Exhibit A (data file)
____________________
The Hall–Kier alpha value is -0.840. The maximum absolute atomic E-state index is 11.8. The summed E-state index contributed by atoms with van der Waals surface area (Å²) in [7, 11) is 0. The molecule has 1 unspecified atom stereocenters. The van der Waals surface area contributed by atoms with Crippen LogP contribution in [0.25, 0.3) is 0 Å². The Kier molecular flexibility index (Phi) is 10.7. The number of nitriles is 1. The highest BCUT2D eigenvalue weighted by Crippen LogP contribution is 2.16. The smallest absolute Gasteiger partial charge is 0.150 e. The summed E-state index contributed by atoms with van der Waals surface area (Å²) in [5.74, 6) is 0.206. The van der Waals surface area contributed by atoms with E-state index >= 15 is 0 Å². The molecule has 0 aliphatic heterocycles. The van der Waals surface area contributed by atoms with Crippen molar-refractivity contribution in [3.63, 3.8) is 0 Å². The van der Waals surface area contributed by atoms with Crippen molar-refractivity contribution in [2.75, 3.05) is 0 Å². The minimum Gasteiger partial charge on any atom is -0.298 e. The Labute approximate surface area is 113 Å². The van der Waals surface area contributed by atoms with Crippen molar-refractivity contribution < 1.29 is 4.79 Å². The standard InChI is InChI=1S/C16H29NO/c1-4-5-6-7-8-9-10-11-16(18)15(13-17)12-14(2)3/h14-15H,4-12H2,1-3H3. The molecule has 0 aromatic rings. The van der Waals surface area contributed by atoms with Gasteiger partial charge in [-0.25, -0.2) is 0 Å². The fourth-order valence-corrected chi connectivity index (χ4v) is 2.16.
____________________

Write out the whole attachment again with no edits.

The Hall–Kier alpha value is -0.840. The maximum absolute atomic E-state index is 11.8. The summed E-state index contributed by atoms with van der Waals surface area (Å²) in [7, 11) is 0. The molecule has 1 unspecified atom stereocenters. The van der Waals surface area contributed by atoms with Crippen LogP contribution in [0.25, 0.3) is 0 Å². The Kier molecular flexibility index (Phi) is 10.7. The number of nitriles is 1. The highest BCUT2D eigenvalue weighted by Crippen LogP contribution is 2.16. The smallest absolute Gasteiger partial charge is 0.150 e. The summed E-state index contributed by atoms with van der Waals surface area (Å²) in [5.74, 6) is 0.206. The van der Waals surface area contributed by atoms with E-state index >= 15 is 0 Å². The molecule has 0 aliphatic heterocycles. The van der Waals surface area contributed by atoms with Crippen molar-refractivity contribution in [3.63, 3.8) is 0 Å². The van der Waals surface area contributed by atoms with Crippen molar-refractivity contribution in [2.75, 3.05) is 0 Å². The minimum Gasteiger partial charge on any atom is -0.298 e. The Labute approximate surface area is 113 Å². The van der Waals surface area contributed by atoms with Crippen molar-refractivity contribution < 1.29 is 4.79 Å². The standard InChI is InChI=1S/C16H29NO/c1-4-5-6-7-8-9-10-11-16(18)15(13-17)12-14(2)3/h14-15H,4-12H2,1-3H3. The molecule has 0 aromatic rings. The van der Waals surface area contributed by atoms with Gasteiger partial charge in [-0.25, -0.2) is 0 Å². The fourth-order valence-corrected chi connectivity index (χ4v) is 2.16.